I keep thinking of Brother Tim's account of his recent visit to Shanghai, where he saw lots of spanking new high rise buildings and clotheslines everywhere. Here in the US, we seem to be split between "technology will save us" and "technology is evil". Sometimes old fashioned technology, like clotheslines, is just the right fit.

Tuesday, April 15, 2008


Unfortunately, the next stage in seed starting is always, at least for me, aphids. It starts with a few seedlings looking poorly, maybe with white mottling on their leaves, maybe with shiny sticky stuff on their leaves. If I look closely and under the leaves, I will see the tiny, soft green aphids, sucking the life out of my plants.

Fortunately, aphids are easily killed using a soap solution that clogs their spiracles (breathing pores) and suffocates them. I use the product made by the Safer company, buying it in bulk and mixing it up in a spray bottle as needed. I last bought an $8 bottle 3 years ago and have yet to use half of it. The year I didn't spray I lost my peppers and basil, but the aphids pretty much left the tomatoes alone.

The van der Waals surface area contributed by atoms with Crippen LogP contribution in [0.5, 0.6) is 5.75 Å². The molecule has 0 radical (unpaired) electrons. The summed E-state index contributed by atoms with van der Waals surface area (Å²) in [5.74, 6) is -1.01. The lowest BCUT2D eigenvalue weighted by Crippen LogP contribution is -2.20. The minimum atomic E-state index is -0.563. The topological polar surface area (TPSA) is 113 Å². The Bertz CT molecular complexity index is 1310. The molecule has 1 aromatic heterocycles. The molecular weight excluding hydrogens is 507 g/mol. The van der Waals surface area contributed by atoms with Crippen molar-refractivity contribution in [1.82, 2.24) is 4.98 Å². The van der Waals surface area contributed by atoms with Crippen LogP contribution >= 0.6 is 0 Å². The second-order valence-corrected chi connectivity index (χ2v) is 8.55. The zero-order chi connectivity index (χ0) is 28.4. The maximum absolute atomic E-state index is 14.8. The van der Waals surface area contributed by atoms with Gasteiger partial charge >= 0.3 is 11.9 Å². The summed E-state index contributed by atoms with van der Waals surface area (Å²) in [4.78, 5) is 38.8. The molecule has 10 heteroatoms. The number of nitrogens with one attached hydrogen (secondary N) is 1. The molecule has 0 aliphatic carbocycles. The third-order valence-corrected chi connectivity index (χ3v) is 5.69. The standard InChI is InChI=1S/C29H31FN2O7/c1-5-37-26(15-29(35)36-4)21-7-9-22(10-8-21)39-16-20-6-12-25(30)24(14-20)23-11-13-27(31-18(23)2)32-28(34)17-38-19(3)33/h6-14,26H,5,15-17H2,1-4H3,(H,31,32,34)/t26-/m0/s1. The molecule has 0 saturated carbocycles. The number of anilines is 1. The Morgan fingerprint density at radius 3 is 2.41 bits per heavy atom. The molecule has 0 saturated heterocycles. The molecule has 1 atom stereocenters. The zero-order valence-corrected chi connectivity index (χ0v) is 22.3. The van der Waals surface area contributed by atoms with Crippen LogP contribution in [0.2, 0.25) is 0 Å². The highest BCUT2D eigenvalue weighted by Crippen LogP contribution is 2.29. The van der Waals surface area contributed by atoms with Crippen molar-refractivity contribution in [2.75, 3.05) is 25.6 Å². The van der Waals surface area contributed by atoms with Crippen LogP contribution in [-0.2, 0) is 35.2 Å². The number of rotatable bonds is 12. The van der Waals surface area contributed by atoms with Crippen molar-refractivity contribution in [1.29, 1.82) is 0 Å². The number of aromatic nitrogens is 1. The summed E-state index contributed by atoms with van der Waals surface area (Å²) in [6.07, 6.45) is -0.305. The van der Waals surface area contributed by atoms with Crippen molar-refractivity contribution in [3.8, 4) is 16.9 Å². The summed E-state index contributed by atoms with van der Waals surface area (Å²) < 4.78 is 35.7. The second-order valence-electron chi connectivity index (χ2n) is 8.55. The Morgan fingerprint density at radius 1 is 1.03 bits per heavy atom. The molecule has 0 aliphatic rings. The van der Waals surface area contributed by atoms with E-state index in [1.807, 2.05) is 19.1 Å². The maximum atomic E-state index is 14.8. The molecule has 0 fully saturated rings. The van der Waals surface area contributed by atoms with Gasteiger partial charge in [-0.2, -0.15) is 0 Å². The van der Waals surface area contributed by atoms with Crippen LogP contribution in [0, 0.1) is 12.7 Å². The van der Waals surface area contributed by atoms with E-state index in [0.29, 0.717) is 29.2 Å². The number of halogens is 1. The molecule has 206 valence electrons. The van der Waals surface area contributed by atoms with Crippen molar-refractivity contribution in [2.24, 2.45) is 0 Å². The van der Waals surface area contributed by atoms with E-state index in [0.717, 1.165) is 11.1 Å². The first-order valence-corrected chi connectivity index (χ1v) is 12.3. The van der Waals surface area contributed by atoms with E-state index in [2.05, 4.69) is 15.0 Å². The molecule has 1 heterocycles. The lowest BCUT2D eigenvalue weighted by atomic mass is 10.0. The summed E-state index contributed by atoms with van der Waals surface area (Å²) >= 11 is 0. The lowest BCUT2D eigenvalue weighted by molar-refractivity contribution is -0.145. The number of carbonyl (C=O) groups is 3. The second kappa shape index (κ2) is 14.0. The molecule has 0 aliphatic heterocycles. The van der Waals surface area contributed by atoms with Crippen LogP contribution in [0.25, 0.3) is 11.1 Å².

The aphids hang out on the underside of the leaves, so I spray gently and run my hands over the leaves to make sure all parts get wet. The bottle says not to use the soap on jade plants, but aphids don't seem to like jade plants anyway.

That's not one of my photos above. My camera is acting up again but this time I can't fix it with a pencil eraser. the photo came from Plantedoktoren.

The Grand Vision Comes to Leelanau

On May 8th, Leelanau County residents will have a chance to participate in the Grand Vision project, an attempt to coordinate the land use, transportation systems, and economic development of our six county area.

A "scenario planning workshop" will be held on May 8, 2008 at 6:30 p.m. at Suttons Bay High School, 310 Elm Street, Suttons Bay. You can sign up online or read more about the project here.

I'll be there with my own local/worldview attitude.

Monday, April 14, 2008

Dog Auditions for Annie

Leland Public School's spring drama project is a no-holds-barred presentation of the musical "Annie". Even the auditions are an event, as you can see from this note in the Morning Announcements: